The crowd at the 2015 Tech Bloc Summer Rally. Photo by Scott Ball.
The Pearl Stable was packed for the 2015 TechBloc Summer Rally. Photo by Scott Ball.

I wasn’t at Dor?ol Distilling Company on South Flores Street for the Friday evening DreamWeek event that mixed cocktails with a panel discussion about creating more cyber and tech jobs and attracting the smart workers to San Antonio to fill them. The evening was hosted by Delta Risk LLC  and the panel was moderated by Brian Dillard, a cybersecurity worker at Delta Risk.

You can read contributing writer Iris Gonzalez’s account of the event here. What the panelists had to say deserves an even wider audience.

Moderator Brian Dillard stands amid the distillery equipment at Dor?ol Distillery. Photo by Iris Gonzalez.
Brian Dillard at Dor?ol Distillery. Photo by Iris Gonzalez.

Dillard is an example of the kind of Brain Gain that San Antonio covets: An Eastside native who left the inner city to attend college in Chicago, and then spent a decade in the Air Force acquiring his leadership and cyber skills. He came home and now is deeply engaged in his city, school district and neighborhood association. He’s a “city builder”, someone with a commitment to San Antonio, and the ideals, talent, drive and political skills to make a real difference. He’s also at risk of being recruited away if we don’t deliver on our promises to build a better city. Now.

San Antonio needs to attract thousands more Brian Dillards. One of the most effective ways we can do that is to tell other talented young people about the growing community of Brian Dillards already here in San Antonio. How? The answer came from Marina Gavito, one of the other panelists and a Rackspace executive on loan to Tech Bloc, where she serves as executive director.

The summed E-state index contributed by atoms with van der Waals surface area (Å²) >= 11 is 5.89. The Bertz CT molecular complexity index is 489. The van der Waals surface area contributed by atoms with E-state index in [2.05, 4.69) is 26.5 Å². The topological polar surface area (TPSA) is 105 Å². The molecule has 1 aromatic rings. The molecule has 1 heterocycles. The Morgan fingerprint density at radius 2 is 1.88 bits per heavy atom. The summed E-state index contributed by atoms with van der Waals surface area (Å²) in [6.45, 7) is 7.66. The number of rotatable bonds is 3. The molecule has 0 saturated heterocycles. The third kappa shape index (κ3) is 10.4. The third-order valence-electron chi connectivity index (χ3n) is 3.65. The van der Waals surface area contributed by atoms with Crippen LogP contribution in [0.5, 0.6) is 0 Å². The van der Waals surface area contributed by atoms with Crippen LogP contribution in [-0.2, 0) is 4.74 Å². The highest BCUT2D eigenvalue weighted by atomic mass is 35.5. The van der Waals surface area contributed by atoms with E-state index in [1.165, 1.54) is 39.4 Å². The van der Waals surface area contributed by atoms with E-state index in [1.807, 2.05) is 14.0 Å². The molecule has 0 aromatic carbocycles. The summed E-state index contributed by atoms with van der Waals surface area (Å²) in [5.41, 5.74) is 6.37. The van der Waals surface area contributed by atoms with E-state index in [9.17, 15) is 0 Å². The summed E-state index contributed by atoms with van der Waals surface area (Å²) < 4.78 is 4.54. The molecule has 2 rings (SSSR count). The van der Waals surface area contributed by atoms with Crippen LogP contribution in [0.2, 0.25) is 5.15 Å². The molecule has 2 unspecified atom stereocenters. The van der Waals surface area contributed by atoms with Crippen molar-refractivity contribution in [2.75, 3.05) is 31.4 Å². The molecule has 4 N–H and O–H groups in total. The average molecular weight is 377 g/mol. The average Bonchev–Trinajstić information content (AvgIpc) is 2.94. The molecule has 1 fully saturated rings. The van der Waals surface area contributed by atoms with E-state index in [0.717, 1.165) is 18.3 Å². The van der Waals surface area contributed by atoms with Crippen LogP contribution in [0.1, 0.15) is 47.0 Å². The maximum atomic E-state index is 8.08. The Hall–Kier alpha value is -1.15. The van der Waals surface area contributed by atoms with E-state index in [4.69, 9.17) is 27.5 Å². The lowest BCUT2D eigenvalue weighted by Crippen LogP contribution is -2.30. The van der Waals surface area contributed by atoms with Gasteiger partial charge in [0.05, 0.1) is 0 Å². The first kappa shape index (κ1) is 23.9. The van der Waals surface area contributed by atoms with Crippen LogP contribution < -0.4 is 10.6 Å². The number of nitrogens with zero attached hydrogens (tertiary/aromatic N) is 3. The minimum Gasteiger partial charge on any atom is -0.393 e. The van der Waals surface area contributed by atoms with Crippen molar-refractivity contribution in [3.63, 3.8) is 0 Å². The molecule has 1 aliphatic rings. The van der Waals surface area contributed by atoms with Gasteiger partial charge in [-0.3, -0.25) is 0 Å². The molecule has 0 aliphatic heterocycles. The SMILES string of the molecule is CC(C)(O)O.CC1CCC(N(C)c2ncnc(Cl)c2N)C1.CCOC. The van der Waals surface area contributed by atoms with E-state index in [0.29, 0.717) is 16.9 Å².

“Smart people are attracted to other smart people and want to be where other smart people are,” Gavito told the Dorcól audience. “We need that critical mass here in San Antonio so this city can become a brain hub also.”

Is San Antonio on the new map?
Is San Antonio on the new map?

As panelists shared a parting thought on how to make San Antonio a more competitive, tech-driven city, Gavito recommended a book, “The New Geography of Jobs,” by Enrico Moretti, a UC-Berkeley economics professor. Tech Bloc’s leaders recently sent copies of the same book to Mayor Ivy Taylor, members of City Council, City Manager Sheryl Sculley, and Bexar County Judge Nelson Wolff.

The Tech Bloc message: This book is a must-read, please! 

Moretti has the fresh eye of an immigrant (he grew up in Italy, the land of non-innovation). It isn’t news that in the latter decades of the 20th century marked the end of the U.S. manufacturing-driven economy. Companies seeking to be globally competitive began to outsource most manufacturing work to developing countries with abundant cheap labor. A new economy began to take shape, one based on new technologies, innovation and entrepreneurship.

Some cities fought the inevitable, hoping to protect the old world order. Other cities led the change and became magnets for smart, tech-savvy workers.

Moretti calls the new order workers “idea-creators,” and he points out that for every innovator five other service jobs are created to support that innovator: lawyers, teachers, chefs, yoga teachers. Not everyone agreed or saw what Moretti was seeing, and by the time his book came out in 2012 he said U.S. cities had sorted themselves into three categories:

* Smart cities like San Francisco or Seattle with a large population of highly educated people and a high number of innovators.

* Dying Rust Belt cities like Detroit and Cleveland, still mourning the loss of their unionized manufacturing bases and the millions of high-paying jobs that workers, most without any advance education, had lost to developing countries. Those cities are just now accepting the reality that they must reboot.